First Amendment Rights Debated In City Panhandling Limits
Written by Risa Polansky on May 22, 2008
By Risa Polansky
A new version of Miami’s proposed anti-begging law defines "panhandling," something earlier drafts didn’t do.
But a representative of the American Civil Liberties Union says the definition violates first-amendment rights.
An attorney on Miami’s Downtown Development Authority board, which created the ordinance, says it’s constitutional.
"We believe that the activity as they define it in this ordinance is constitutionally protected speech," said Carlene Sawyer, chair of the Greater Miami Chapter of the ACLU of Florida.
The new version defines panhandling as "any solicitation made in person in which a request is made for an immediate donation of money or other gratuity from another person."
Commissioners are to take a final vote on the ordinance today (5/22).
"You have the right under the Constitution to ask someone for help, and the way this is defined now in this area, you do not," Ms. Sawyer said.
Jay Solowsky, an attorney on the development authority board, said an Atlanta, GA, ordinance has about the same definition "and that has withstood attack and been held to be constitutional."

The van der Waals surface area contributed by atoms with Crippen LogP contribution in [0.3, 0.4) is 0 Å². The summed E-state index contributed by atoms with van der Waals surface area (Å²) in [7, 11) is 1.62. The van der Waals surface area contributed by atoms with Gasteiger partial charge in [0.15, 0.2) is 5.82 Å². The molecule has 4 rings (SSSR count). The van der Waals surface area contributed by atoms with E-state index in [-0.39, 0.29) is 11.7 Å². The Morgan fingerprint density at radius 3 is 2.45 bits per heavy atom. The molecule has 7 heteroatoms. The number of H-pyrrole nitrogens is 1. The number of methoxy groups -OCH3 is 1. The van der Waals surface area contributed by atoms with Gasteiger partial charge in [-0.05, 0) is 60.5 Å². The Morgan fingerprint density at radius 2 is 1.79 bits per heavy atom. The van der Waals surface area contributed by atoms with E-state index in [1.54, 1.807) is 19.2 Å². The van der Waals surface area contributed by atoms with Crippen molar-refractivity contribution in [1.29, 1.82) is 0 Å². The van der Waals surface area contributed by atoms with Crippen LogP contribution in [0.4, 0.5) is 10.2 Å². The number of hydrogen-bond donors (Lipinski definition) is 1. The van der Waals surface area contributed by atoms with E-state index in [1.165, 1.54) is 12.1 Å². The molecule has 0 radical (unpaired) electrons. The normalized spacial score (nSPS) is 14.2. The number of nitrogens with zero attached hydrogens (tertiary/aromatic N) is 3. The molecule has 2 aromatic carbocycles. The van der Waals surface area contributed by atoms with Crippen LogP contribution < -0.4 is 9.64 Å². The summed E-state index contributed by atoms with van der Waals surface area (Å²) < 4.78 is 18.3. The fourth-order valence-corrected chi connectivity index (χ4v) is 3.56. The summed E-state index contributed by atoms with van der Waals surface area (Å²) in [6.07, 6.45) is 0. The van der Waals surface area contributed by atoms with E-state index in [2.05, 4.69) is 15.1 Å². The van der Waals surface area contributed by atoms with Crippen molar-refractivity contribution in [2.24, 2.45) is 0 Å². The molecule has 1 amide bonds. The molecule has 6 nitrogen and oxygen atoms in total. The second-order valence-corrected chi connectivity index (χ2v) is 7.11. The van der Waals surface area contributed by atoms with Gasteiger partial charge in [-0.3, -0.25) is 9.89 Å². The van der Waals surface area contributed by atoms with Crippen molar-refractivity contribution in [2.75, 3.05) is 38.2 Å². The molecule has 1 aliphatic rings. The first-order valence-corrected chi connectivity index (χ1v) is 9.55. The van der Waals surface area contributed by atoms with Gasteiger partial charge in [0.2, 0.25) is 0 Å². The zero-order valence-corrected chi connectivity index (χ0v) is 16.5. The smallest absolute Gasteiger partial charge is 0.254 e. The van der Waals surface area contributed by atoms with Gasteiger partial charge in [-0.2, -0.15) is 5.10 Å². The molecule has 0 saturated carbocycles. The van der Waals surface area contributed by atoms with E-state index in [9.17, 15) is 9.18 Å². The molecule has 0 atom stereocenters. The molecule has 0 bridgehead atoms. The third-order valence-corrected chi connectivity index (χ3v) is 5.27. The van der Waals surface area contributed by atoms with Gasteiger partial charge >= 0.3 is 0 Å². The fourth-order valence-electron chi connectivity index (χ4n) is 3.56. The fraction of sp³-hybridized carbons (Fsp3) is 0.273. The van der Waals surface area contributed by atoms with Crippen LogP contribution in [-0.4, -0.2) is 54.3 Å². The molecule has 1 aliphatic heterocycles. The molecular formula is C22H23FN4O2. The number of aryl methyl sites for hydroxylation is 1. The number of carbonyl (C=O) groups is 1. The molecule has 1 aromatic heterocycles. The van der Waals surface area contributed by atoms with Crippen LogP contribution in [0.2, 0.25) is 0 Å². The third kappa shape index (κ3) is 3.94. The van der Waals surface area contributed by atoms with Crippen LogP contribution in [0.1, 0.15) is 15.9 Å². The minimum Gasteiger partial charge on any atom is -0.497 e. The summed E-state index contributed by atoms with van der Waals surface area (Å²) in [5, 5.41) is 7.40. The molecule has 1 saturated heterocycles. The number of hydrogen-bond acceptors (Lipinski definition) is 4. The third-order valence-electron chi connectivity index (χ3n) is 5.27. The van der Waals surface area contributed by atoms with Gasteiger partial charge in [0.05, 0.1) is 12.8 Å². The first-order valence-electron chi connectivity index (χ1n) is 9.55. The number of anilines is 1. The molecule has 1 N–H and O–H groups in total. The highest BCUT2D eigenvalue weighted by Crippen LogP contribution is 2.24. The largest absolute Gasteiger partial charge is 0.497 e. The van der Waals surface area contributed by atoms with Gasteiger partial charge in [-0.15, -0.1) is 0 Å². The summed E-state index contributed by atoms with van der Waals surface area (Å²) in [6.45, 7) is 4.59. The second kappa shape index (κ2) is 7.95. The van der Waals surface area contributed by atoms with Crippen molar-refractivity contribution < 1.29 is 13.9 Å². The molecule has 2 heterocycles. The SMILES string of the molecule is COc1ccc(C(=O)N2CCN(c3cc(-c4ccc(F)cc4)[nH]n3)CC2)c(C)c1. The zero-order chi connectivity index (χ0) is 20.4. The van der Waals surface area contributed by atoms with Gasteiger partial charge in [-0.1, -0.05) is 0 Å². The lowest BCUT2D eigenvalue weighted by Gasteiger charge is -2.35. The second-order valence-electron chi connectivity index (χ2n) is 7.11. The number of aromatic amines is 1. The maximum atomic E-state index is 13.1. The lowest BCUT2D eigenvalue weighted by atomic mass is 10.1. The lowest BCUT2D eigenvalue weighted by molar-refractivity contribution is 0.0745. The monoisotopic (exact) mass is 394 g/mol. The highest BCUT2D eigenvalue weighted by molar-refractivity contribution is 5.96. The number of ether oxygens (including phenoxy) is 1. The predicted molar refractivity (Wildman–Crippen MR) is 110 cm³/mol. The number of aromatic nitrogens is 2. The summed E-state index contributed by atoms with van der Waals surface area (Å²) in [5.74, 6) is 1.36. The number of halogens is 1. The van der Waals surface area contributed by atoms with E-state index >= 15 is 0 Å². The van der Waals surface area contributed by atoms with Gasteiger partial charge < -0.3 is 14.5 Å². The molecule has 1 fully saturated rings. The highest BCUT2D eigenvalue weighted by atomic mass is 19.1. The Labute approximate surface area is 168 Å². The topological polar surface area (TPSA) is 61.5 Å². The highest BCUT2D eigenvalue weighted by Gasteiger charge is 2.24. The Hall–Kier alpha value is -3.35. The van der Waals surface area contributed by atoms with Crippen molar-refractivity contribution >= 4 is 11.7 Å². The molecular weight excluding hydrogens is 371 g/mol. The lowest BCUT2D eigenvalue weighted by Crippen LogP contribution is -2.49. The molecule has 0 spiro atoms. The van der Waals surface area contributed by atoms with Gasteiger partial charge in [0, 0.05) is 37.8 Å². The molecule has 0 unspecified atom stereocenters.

The definition would also preclude other types of solicitations, he said, including, for example, Salvation Army Santa Clauses, who ring a bell for donations.
An earlier version of the law, OK’d last month, drew criticism from supporters of the homeless.
It did not provide for warnings for first-time offenders and called for steep fines and imprisonment.
Commissioners directed staff to work with homeless advocates to tweak the language before presenting the ordinance for a final vote.
Panhandlers under the new version would receive a first-time warning, but repeat offenses still mean both fines and jail time
The ordinance calls for a fine up to $100 and 30 days imprisonment for second-time violators.
Third and subsequent offenses mean fines up to $200 and 60 days in prison.
"We think it’s enough to have 30 days in jail or a fine, not 30 days in jail and a fine," said Ben Burton, executive director of Miami Coalition for the Homeless. "I think that’s pretty extreme for asking somebody for a quarter."
There has been talk of altering the penalties section to provide for fines and/or jail, or possibly fines or jail, said Veronica Xiques, the assistant city attorney who worked with development authority to draft the law.
Commissioners are to have the final say.
Mr. Burton said he plans to ask for the change at today’s meeting.
"Most people are out there asking for money because they don’t have any," he said, adding that "we don’t think there should be an ordinance at all."
He did acknowledge, though, that the development authority "has shown some good faith" in working with advocates for the homeless to improve the proposed legislation.
"If there’s going to be an ordinance," he said, "I think this one is much better than the one that was proposed at the beginning."